False Allegations Can Result In Serious Criminal Charges In Seminole
Being convicted on criminal charges in Seminole could leave you facing heavy fines and court costs, a potentially lengthy jail sentence, and a criminal record that follows you for the rest of your life. Disputing the testimony of others involved plays a key role in your defense. In cases where victims or witnesses knowingly make false allegations, they could end up facing criminal charges as a result.
Seminole Man Accused Of Making False Allegations
A Seminole man was recently accused of making false allegations against a Pinellas County Sheriff. According to a June 24, 2021 Tampa Bay News Weekly report, the man filed a police report accusing the Sheriff of child abuse. While unsure of his motives, investigators claim the man suffers from addiction and mental health disorders. After making the accusation, he fled to Tampa where he was eventually arrested. He is being held in the Hillsborough County Jail, pending transfer to Pinellas County where he will stand trial.
Unfortunately, this type of case is not uncommon. According to the Innocence Project, as many as 10 percent of police reports filed are based on false allegations while it is estimated that thousands of innocent people are currently serving time based on false testimony. It is not uncommon for victims or witnesses to be unsure of what they saw or experienced in the aftermath of a sudden and traumatic event, such as a crime. However, there is a big difference between filing a police report or making statements based on what you thought happened and accusing someone of criminal activity knowing they are innocent.
Penalties For Making False Allegations In Pinellas County
False allegations may involve any type of crime, but they are most common when there is a personal relationship between the accuser and the accused. This includes cases involving simple assault, domestic violence, harassment, trespassing, and child abuse or neglect. In order to be considered a false allegation under the Florida Statutes, prosecutors must prove the following:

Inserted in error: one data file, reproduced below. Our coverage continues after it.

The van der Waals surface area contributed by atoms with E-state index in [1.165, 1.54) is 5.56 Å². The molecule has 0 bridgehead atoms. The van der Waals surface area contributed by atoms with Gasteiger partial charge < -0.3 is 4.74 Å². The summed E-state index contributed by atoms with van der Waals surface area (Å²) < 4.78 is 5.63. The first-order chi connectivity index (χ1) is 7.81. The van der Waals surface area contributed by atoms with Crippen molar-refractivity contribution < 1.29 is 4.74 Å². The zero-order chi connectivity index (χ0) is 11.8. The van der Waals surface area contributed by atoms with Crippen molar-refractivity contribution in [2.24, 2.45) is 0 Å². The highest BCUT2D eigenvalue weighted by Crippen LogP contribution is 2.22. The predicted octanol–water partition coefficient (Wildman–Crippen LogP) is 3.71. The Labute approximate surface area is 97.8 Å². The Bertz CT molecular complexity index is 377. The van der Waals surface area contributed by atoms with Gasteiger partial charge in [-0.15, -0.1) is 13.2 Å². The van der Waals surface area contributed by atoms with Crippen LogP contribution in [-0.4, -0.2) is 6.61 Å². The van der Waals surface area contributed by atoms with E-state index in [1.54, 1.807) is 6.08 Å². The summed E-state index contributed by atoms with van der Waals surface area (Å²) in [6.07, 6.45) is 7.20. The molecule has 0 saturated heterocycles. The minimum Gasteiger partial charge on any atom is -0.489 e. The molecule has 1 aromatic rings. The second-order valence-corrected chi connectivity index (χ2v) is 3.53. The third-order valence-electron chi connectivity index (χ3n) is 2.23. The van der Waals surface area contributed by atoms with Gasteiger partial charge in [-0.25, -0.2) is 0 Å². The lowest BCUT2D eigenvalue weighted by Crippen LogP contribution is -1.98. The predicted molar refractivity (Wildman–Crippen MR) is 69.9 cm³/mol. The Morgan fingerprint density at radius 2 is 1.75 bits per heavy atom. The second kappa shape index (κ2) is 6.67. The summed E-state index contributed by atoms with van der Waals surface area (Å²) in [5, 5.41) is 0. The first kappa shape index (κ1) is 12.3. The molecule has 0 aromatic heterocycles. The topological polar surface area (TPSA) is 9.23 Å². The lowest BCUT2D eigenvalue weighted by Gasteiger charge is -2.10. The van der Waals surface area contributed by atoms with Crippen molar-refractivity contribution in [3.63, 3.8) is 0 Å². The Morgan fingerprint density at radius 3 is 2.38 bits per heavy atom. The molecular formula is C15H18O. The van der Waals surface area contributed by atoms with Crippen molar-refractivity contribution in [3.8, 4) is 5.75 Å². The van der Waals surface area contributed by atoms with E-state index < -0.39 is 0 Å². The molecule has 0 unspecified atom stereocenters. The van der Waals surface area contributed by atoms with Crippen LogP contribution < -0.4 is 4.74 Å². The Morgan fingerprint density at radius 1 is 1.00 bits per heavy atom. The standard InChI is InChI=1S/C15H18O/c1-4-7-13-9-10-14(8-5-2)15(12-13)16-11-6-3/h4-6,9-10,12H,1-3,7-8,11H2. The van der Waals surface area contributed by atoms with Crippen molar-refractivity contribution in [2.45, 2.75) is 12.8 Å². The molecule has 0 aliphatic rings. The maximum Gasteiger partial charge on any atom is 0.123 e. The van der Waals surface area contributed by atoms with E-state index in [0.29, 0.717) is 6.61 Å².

- That the accuser willingly gave false information about a crime;
- That as no actual crime was committed, the accuser knew their report or testimony was false;
- That the accuser was aware they were talking to a member of law enforcement when making the accusation;
- That they made statements directly to law enforcement officials for the purposes of making an arrest or pressing charges.
Penalties for making false allegations have the potential to be severe. Depending on prior offenses and the type of crime alleged, a conviction could result in fines of up to $5,000 and up to five years in prison. The person could also face civil liability for any damage to your reputation or other ramifications that result from the allegations.
Let Us Help You Today
Have you been falsely accused of a crime? Reep Coleman & Stubbendorff can take the legal actions needed to hold your accuser accountable and help you avoid a criminal conviction. To request a consultation, contact our Seminole criminal defense attorney today.